Notice to Readers: The Publishing Tool has been having difficulties, this article was orginally titled I Hear the Hooves of ACLU Lawyers Regarding This School District’s Sexting Policy
In Should OSPI Develop A Model Rule About Teacher/Student Texting/Sexting? I said:
I think Superintendent Dorn of the Office of the Superintendent of Public Instruction (OSPI) is doing a great job given the political and economic environment in which he is a leader and his organization must operate. Generally, I think Washington School Laws often restrict common sense decisions by principals and teachers, that is one reason I like charter schools. However, some teachers simply have no common sense and frankly their actions need to be restricted. The question is whether Superintendent Dorn should look at developing model rules regarding texting and sexting between teachers and students?
See, This Teacher’s Conduct Was Both Sick and Stupid
Now, Katie Mc Vicker has a story in the Whidbey News Times which was reprinted at SeattlePI.Com about the Oak Harbor School District’s sexting proposal. In Checking for Sexting: Oak Harbor School Board Policy Would Let School Officials Search Students’ Cell Phones Mc Vicker reports:
An Oak Harbor School Board policy regarding cell phone use has been re-written to allow administrators to search students’ phones and to protect themselves against possible criminal charges regarding sexting.
Sexting is a newer phenomenon among middle school and high school students and is defined as sending sexually explicit photos via text messages. Sending, receiving or storing explicit images of minors on a cell phone is a felony in the United States, but currently there are no state laws that prohibit sexting in school or provide punishment. However, laws do give school districts the right to manage students’ cell phone use on school grounds or at school-sponsored events.
The first reading of the new policy, which was unanimously approved at Monday’s board meeting, states, “By bringing a cell phone and other electronic devices to school or school sponsored events, the student and parents consent to the search of the device when school officials have a reasonable suspicion that such a search will reveal a violation of school rules.”
Assistant Superintendent Lance Gibbon presented the policy to the board. He pointed out that school officials already have the right to search lockers and backpacks with reasonable suspicion; now they’re simply extending that right to the electronic realm.
“We shared this with building administrators and their feedback was that this gives them the latitude they needed to enforce these policies,” Gibbon said. “This gives them the ability to do those investigations, confiscate those devices and go through them. I know it’s something our administrators have had to deal with in various ways.”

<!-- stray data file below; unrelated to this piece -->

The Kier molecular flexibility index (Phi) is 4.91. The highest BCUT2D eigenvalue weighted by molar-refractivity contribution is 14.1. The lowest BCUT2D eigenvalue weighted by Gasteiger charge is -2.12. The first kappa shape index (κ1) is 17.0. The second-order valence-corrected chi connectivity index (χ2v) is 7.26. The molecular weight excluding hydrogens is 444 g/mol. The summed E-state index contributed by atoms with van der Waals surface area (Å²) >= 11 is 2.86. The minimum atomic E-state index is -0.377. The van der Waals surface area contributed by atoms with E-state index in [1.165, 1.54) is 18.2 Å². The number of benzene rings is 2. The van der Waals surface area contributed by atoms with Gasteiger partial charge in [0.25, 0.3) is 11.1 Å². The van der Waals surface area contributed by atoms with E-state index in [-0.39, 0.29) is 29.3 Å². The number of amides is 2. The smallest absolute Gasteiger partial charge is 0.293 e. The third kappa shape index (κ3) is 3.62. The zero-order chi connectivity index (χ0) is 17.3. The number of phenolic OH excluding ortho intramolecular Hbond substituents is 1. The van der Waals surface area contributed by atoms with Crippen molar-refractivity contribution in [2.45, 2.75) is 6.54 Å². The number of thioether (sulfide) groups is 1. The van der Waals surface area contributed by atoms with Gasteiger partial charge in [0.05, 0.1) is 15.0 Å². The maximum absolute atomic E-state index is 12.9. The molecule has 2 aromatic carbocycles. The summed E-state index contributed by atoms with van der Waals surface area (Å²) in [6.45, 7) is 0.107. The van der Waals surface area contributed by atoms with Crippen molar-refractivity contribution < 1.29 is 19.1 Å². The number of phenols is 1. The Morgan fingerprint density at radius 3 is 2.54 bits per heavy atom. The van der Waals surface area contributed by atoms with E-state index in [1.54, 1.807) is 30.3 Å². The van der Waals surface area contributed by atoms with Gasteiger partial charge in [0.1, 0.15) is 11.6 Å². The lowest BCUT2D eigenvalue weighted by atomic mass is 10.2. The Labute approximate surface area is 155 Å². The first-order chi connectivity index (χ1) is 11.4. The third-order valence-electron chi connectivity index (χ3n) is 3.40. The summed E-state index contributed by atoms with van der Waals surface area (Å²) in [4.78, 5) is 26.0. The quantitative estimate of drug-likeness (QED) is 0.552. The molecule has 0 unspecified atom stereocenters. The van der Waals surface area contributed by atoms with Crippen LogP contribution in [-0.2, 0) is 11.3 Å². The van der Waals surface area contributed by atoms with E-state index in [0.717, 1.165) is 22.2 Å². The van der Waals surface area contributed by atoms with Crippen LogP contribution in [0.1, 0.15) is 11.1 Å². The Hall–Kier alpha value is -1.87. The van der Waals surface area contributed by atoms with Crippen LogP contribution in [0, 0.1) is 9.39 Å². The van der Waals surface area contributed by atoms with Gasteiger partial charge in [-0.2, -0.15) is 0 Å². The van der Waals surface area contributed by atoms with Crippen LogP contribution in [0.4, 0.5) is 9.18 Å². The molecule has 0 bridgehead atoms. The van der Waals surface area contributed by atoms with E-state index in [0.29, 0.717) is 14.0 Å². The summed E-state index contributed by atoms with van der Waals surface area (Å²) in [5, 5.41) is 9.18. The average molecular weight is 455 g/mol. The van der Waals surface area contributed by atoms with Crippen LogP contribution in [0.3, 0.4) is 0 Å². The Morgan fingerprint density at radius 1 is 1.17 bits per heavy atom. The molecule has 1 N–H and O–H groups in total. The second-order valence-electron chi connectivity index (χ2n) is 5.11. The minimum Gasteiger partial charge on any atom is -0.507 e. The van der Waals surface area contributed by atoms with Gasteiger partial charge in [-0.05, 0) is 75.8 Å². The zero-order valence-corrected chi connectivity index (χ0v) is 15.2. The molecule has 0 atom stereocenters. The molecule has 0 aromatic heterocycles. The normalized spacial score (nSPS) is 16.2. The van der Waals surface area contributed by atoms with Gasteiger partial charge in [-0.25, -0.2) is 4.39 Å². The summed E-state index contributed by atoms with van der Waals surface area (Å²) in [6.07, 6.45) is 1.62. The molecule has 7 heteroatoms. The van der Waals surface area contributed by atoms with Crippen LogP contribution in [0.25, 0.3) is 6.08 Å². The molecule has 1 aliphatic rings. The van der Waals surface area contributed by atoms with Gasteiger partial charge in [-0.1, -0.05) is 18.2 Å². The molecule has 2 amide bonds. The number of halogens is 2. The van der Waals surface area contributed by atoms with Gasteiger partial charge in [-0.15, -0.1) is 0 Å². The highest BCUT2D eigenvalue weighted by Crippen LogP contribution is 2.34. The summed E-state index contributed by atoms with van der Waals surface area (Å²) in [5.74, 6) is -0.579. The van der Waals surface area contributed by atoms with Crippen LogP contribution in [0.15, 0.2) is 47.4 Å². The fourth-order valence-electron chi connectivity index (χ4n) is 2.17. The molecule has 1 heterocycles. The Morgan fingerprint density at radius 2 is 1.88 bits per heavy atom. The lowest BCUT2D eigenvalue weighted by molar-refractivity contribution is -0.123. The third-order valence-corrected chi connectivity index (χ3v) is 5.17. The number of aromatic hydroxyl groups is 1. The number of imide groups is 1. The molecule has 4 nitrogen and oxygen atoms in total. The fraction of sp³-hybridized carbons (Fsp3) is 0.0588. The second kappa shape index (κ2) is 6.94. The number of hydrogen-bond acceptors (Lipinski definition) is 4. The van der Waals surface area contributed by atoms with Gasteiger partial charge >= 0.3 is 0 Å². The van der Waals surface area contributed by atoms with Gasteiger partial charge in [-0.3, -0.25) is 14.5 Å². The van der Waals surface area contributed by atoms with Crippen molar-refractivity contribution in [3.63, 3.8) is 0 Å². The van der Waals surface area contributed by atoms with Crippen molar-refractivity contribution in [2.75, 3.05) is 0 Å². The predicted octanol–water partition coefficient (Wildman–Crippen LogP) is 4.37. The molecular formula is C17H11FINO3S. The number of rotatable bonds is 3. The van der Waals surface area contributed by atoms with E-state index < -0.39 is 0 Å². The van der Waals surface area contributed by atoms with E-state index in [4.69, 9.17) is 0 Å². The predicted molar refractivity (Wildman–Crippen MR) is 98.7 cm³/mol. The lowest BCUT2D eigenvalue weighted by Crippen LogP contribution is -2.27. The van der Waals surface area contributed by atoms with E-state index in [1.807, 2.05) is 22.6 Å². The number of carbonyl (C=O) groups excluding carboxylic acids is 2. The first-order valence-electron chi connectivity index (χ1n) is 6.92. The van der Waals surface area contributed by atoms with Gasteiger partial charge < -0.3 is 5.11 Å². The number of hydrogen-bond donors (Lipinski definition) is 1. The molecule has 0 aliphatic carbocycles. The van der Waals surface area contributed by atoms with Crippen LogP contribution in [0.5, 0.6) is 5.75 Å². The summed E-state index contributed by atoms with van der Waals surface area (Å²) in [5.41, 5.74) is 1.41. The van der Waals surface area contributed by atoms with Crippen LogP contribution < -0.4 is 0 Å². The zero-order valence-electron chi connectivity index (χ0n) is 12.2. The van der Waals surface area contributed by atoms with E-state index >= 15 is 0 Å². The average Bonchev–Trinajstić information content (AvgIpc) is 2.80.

The updated policy was based off of recommendations from the Washington State School Directors’ Association newsletter. The newsletter discusses a case that took place in Bothell. A picture of a naked female student in the Northshore School District circulated on cell phones and the girl was suspended from the cheer squad. The student later sued the school officials who investigated the case and charges of dissemination of child pornography were brought against them. …
The fact that many parents are not taking the time to discuss how technology should be used means that school officials will probably have to develop rules and protocols for the use of technology in the school environment.
I sincerely hope that the ACLU stays out of this school district’s policy because there are too many children nowadays who need both boundaries and direction.
1.Stupid Is As Stupid Does
2.File This Under What The Heck Were These Parents Thinking?
3.Acting Stupid Could Cost You And Your Child
4.Update: Acting Stupid Could Cost You And Your Child
5.Sexting is looking For love In All The Wrong Places
6.Update: Sexting is Looking For Love In All The Wrong Places
7.Alert: How to Teach Kids How to use the Media Responsibly
8.Make Sure That Children Understand the Privacy Issues Associated With Facebook
9.Alert: A Nasty New Social Networking Site May Promote Cyberbullying
10. Alert: Resources to Help Monitor Your Child’s Media Intake
11. Oh Well, It Had to Happen. Internet Rehab for Child Internet Addicts
12. The Sexed Up Children of This Culture
Dr. Wilda may be contacted at [email protected]
To receive updates from the Seattle Public Education Examiner, just click “subscribe” at the top of the story and enter your email address, which will not be shared.
Dr. Wilda says this about that ©